Documenting IM use in the organization is the fi rst step in building IG policies to govern its use. Those policies must be tailored to the organization and its IM use.


preserve business records that may be needed in the future. But in addition, a policy for deleting IM messages after a period of time, so long as they are not declared busi- ness records, must be formulated.

IG requires that these policies and practices not be static; rather, they must be reg- ularly revisited and updated to refl ect changes in technology and legal requirements and to address any shortcoming or failure of the IG policies or technologies deployed.

Technology to Monitor IM

Today, it has been estimated that as much as 80 percent of all IM used by corporate employees comes from free IM providers like Yahoo!, MSN, or AOL. These programs are also the least secure. Messages using these IM platforms can fl y around the Inter- net unprotected. Any monitoring technology implemented must have the capability to apply and enforce established IM use policies by constantly monitoring Internet traffi c to discover IM conversations. Traffi c containing certain keywords can be monitored or blocked, and chat sessions between forbidden users (e.g., those who are party to a lawsuit) can be stopped before they start. But this all necessarily starts with IG and policy formulation.

Tips for Safer IM

Organizations should assume that IM is being used, whether they have sanctioned it or not. And that may not be a bad thing—employees may have found a reasonable business use for which IM is expedient and effective. So management should not rush to ban its use in a knee-jerk reaction. Here are some tips for safer use of corporate IM:

■ Just as e-mail attachments and embedded links are suspect and can contain ma- licious executable fi les, beware of IM attachments too. The same rules governing s e-mail use apply to IM, in that employees should never open attachments from people they do not know. Even if they do know them, with phishing and social engineering scams, these attachments should fi rst be scanned for malware using antivirus tools.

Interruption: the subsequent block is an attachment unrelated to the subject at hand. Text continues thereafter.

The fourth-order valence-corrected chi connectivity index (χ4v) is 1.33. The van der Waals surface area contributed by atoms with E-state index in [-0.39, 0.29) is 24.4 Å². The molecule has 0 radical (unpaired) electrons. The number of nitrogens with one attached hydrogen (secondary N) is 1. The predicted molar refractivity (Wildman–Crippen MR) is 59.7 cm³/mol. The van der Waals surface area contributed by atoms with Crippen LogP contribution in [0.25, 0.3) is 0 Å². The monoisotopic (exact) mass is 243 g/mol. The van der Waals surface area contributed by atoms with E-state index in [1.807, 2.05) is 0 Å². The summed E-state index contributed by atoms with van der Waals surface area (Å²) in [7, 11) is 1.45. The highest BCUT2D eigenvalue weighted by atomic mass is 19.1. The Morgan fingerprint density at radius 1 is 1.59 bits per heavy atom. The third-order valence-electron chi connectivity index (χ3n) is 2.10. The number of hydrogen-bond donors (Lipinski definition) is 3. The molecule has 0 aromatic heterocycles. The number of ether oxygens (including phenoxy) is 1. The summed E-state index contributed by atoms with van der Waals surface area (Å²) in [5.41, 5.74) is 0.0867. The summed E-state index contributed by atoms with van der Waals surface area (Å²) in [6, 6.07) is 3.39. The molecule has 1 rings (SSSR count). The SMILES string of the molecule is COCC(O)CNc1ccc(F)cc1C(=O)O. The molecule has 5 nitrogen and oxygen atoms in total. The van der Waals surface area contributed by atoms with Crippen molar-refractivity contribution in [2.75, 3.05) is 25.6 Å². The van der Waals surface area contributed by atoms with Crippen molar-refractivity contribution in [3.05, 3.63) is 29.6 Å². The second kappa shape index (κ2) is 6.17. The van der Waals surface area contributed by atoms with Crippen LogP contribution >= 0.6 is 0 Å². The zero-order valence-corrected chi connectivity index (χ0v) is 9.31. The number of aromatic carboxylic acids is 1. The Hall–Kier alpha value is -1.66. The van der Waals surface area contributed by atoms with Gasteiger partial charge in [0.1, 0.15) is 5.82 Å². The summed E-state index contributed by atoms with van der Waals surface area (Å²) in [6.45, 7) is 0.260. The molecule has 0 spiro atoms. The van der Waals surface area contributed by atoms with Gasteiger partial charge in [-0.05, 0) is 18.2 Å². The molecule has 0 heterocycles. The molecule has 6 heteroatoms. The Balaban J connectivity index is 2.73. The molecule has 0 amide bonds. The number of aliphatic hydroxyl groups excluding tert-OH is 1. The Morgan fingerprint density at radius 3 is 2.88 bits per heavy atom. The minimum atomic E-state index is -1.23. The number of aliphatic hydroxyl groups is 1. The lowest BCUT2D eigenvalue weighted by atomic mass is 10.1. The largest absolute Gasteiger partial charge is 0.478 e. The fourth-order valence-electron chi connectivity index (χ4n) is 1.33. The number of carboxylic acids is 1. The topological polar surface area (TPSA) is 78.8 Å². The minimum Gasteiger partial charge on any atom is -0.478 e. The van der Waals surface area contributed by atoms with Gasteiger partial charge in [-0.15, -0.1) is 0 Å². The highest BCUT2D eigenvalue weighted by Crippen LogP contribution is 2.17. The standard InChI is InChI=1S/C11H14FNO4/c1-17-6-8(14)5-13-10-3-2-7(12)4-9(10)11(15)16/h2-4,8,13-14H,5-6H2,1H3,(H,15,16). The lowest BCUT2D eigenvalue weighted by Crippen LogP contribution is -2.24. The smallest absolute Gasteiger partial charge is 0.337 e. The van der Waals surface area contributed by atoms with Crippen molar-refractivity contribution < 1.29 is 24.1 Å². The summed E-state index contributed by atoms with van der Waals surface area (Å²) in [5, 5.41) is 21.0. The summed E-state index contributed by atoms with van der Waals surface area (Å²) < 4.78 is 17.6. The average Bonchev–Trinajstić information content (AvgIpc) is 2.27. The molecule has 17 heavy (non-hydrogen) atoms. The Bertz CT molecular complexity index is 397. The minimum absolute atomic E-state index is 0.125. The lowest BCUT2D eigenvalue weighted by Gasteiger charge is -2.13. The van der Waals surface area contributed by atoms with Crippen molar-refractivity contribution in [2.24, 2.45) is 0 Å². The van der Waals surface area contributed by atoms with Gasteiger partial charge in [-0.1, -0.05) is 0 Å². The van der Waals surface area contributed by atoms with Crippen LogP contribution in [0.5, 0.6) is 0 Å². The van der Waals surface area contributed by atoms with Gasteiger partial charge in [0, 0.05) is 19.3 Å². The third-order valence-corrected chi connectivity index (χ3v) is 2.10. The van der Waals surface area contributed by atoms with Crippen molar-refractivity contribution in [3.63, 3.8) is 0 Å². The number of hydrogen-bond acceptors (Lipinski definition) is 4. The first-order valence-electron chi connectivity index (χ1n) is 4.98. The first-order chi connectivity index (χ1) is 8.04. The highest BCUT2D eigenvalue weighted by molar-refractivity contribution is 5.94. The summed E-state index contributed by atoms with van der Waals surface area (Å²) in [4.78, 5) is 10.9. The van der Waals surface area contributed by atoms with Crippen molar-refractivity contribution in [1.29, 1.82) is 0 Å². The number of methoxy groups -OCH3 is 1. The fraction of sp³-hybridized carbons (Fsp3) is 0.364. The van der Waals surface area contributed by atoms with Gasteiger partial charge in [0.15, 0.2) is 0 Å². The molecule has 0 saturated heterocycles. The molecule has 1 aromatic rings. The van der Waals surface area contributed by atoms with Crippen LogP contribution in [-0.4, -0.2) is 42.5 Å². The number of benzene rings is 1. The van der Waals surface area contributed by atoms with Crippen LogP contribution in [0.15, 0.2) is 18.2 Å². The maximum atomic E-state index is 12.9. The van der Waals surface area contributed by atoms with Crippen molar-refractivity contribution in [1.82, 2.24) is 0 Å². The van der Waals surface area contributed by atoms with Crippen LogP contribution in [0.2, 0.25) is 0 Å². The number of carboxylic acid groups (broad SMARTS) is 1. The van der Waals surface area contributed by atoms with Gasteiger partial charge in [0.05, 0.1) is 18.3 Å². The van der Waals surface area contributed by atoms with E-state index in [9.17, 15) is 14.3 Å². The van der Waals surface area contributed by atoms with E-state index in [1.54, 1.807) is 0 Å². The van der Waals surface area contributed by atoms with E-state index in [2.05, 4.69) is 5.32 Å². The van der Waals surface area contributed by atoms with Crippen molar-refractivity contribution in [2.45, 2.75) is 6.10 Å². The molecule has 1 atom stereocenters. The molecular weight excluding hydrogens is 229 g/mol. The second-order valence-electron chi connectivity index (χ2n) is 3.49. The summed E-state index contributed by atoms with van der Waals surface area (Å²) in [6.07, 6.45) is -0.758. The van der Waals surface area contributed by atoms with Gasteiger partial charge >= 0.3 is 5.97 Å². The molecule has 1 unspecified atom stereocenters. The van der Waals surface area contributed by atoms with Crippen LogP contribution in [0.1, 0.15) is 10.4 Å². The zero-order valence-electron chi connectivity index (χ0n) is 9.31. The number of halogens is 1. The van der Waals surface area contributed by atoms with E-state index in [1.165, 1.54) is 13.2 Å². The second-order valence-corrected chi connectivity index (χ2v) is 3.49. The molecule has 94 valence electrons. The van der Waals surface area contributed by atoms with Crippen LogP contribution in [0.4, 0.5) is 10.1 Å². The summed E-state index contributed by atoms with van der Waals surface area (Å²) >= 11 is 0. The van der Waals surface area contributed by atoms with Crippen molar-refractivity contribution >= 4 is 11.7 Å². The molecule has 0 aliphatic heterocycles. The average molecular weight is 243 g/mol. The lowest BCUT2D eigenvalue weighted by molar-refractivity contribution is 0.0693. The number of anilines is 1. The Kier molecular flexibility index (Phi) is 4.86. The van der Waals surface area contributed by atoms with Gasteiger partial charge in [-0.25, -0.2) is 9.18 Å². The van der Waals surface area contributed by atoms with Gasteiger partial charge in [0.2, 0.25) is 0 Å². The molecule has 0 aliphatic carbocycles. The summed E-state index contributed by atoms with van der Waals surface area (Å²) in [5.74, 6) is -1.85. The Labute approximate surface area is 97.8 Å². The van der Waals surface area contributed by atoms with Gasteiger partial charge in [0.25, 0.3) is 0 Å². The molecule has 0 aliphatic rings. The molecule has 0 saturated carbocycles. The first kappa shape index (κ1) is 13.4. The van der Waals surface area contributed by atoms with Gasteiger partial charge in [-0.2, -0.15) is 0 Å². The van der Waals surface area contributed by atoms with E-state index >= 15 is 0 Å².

■ Do not divulge any more personal information than is necessary. This comes into play even when creating screen names—so the naming convention for IM screen names must be standardized for the enterprise. Microsoft advises, “Your screen name should not provide or allude to personal information. For example, use a nickname such as SoccerFan instead of BaltimoreJenny.” 19

■ Keep IM screen names private ; treat them as another information asset that needs to be protected to reduce unwanted IM requests, phishing, or spam (actually spim , in IM parlance).

Records of IM use must be captured in real time and preserved to ensure they are reliable and accurate.


■ Prohibit transmission of confi dential corporate information. It is fi ne to set up a meeting with auditors, but do not attach and route the latest fi nancial report through unsecured IM.

■ Restrict IM contacts to known business colleagues. If personal contacts are allowed for emergencies, limit personal use for everyday communication. In other words, do not get into a long personal IM conversation with a spouse or teen- ager while at work. Remember, these conversations are going to be monitored and archived.

■ Use caution when displaying default messages when you are unavailable or away. Details such as where an employee is going to have lunch or where their child is being picked up from school may expose the organization to liability if a hacker takes the information and uses it for criminal purposes. Employees may be un- knowingly putting themselves in harm’s way by giving out too much personal information.